The Paralympics are a revelation, an everyday reminder that our perceptions about what we can all physically accomplish is likely way below reality. Sometimes these reminders are so brash, they exceed our limited levels of experience and amaze us.
A case in point is Ibrahim Hamadtou of Egypt. When he was 10, he lost his arms in a train accident. Today, the 43-year-old table tennis player has astounded spectators at the Rio Paralympics, as well as new fans on the internet. In table tennis, the general classifications are for those who need to play in a sitting position, and those who can play in a standing position. Hamadtou can stand, but different from a majority of this opponents, he has no hands with which to hold the racquet.
Instead, he holds the ping pong paddle in his mouth, and adjusts his body, neck and head so quickly and gracefully that he can return a majority of the shots that come his way. He qualified for these Paralympics by finishing second in the 2016 African Championships. In his first Paralympics, he played two games, lost them both, and did not medal. But his skill in performing at the level he does without both arms is astounding.
His serve requires the use of his shoeless foot, where he grabs the ball from the floor, flips it up in the air, and sends the ball across the net with the table tennis raquet gripped tightly between his teeth. There are no coaches that teach this style. There are no YouTube videos he could consult. Although now there are, and they are videos of Hamadtou.
“I want to tell everybody that nothing is impossible, and everybody should work hard for what you love and what you think is good for yourself,” Hamadtou told the Paralympics website before the games began. “The disability is not in arms or legs, the disability is to not persevere in whatever you would like to do.”
The woman in red from Japan is ranked 6th in the world. The woman in blue from North Korea is ranked 27th.
Kasumi Ishikawa of Yamaguchi, Japan was born to play table tennis. Her parents were both competitive table tennis players, and her sister is a table tennis professional. Kim Song I is from North Korea, and likely a beneficiary of considerable state resources to get her to the top levels of her sport. And when you watch table tennis at this level, you can see it’s not just a leisure cruise game – it is indeed a high performance sport.
With balls zipping at top speeds of 100 kph on the surface the size of a dinner table for six, supreme hand-eye coordination and strength are needed to receive and send the tiny plastic ball careening to an exact spot on the table, despite the sharpest of angles and heaviest of spins.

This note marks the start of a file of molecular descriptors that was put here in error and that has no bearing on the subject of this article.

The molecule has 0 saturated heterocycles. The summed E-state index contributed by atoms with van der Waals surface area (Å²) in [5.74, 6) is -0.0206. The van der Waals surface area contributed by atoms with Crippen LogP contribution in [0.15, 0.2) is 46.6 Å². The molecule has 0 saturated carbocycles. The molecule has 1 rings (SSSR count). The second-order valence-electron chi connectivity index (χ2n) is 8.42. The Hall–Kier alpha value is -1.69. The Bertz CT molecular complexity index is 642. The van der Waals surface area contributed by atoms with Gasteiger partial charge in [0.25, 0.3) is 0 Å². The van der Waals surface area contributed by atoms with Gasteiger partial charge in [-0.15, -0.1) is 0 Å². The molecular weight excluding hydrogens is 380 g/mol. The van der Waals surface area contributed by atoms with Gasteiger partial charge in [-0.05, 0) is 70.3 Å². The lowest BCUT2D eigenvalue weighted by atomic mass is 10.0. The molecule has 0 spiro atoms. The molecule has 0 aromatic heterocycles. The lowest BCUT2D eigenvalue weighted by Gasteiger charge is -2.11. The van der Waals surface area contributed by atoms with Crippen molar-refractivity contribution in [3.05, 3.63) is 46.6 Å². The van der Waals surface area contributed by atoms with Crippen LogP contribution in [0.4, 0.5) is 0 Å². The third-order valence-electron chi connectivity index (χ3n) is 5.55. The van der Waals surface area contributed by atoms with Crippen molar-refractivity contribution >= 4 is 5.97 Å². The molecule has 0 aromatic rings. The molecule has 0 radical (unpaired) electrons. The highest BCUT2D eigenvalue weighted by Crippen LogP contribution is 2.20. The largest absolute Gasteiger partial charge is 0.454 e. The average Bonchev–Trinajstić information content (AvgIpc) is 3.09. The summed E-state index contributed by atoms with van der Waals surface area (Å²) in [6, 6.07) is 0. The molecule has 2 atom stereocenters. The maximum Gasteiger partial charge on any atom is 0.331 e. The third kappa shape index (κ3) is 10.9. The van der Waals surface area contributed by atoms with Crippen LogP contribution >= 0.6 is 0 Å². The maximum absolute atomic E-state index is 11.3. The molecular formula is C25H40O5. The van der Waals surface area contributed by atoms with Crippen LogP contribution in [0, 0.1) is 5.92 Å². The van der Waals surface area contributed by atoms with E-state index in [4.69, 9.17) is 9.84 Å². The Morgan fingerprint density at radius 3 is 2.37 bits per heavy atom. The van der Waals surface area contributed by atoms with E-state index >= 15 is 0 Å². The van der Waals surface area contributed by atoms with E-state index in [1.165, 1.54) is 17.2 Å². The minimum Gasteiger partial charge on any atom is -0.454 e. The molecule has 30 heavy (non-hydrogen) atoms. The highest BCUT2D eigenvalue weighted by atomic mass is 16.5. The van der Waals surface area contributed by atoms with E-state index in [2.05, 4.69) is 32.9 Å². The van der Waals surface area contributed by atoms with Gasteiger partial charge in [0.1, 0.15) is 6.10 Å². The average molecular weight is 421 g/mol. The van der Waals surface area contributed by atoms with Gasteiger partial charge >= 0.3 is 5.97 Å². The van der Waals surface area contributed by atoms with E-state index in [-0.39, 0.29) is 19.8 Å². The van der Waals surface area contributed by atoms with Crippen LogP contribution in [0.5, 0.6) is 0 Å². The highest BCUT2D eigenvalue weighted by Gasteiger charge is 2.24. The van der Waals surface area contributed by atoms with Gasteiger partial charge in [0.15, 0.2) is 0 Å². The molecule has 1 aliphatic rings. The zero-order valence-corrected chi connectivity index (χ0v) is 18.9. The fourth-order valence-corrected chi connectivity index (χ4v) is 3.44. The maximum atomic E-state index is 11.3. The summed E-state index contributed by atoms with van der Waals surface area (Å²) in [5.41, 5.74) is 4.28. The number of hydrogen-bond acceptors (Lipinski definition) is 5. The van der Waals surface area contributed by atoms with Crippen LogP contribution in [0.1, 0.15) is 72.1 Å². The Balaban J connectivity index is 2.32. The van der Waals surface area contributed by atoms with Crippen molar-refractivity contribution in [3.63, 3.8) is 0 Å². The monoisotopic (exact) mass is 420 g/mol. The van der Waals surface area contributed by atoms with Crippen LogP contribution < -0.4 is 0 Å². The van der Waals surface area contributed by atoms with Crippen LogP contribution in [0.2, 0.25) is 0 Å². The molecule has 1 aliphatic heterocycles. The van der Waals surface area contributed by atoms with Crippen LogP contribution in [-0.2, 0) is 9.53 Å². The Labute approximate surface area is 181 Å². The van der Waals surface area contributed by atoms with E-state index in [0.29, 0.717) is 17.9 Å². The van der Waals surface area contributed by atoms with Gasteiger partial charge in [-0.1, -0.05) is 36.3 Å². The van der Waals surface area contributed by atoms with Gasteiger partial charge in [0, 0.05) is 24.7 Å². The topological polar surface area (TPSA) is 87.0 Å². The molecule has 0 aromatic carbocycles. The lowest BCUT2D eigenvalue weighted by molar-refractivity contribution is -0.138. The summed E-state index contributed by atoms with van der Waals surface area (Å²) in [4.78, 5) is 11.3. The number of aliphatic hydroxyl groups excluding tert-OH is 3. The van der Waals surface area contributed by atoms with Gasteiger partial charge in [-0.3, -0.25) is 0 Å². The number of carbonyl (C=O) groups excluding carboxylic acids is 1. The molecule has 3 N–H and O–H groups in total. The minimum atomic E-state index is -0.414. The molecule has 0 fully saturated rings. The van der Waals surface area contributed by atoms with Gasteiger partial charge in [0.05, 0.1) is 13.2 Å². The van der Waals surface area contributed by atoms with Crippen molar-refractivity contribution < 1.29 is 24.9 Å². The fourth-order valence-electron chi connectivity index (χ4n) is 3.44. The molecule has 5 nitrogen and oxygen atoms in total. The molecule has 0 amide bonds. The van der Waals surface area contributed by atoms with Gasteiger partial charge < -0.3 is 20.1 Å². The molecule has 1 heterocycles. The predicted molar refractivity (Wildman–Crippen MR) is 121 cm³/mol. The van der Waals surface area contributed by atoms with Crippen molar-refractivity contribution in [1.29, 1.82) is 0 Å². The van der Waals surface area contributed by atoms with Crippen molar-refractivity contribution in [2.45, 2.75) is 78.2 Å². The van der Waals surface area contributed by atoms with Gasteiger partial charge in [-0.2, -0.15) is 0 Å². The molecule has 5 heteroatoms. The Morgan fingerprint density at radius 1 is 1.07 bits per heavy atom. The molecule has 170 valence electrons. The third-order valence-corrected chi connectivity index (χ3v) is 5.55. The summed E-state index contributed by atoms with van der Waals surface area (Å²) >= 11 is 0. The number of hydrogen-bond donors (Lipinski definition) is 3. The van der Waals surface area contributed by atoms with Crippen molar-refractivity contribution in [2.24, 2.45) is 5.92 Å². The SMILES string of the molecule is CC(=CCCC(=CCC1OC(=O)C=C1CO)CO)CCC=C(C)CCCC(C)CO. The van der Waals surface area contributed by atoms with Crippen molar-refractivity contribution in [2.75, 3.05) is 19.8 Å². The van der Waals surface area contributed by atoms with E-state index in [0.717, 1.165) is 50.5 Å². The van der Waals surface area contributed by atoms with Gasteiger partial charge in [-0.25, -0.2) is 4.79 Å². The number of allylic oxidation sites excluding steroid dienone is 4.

Ishikawa raced out to a 9-3 lead in the first game before winning 11-7. She crushed Kim again in the second game by the same score. Ishikawa’s top-spin slams were often too much for Kim, whose returns often went long.
It was 6:30 am Japan time Monday morning when I got on the machine at the gym, switched on the monitor to see what sport NHK would be broadcasting live, and this was the match. I thought, wow, Japan vs North Korea – that’s a compelling match in any competition. After all, these two countries….well, they don’t like each other. At that point, as I started my run, Ishikawa and Kim were tied 2 games apiece, heading into match 5.
While Kim had an early lead, Ishikawa eventually climbed back and was able to win game 5. When she won, she wasn’t as happy as I expected. That’s when I learned you need to win 4 out 7, not 3 of 5. Both players talked with their coaches, girding themselves for one more, maybe two more games.
My work-out done, I had to leave the gym. But I had assumed that Ishikawa would go on to win. And most experts probably also thought Ishikawa would as well. Apparently the first two rounds in the Olympic singles table tennis tournament are played by lower ranked players, while the seeded players like Ishikawa get a bye in those rounds. In other words, while Kim had to fight her way to the third round, Ishikawa was playing her first match. And apparently, in other matches, the top seeds mowed down the competition, most of them winning 4 games to none. The top seeded woman, Ding Ning of China, won her third-round debut in only 11 minutes.
As I learned when I got home that night, the match between Ishikawa and Kim took an amazing 64 minutes. The contest was not only physically and mentally exhausting for the two athletes, it was a display of distinctively different styles. Ishikawa pummeled away with top-spin forehand smashes, while Kim endlessly defended with deft back-spin returns. Back and forth, back and forth they went – at times rallying for exquisitely long periods of nerve-wracking madness.
In the final game, with Kim leading 7-4, Ishikawa stopped playing. Her right leg was visibly cramping and Ishikawa was looking for an official stoppage of play, probably for treatment. The referee insisted she play on. However, the momentum had already switched to Kim, and Kim at this point was returning everything, and I mean everything. And the unforced errors for Ishikawa began to pile up.
In the end, after a suffocatingly tense hour, Song pulled off the upset, defeating Ichikawa four games to three: 7-11, 7-11, 11-9, 11-9, 9-11, 11-9, 11-8.
Outside of Japan and table tennis fans, I’m sure nobody noticed. But I did. And it was an amazing match.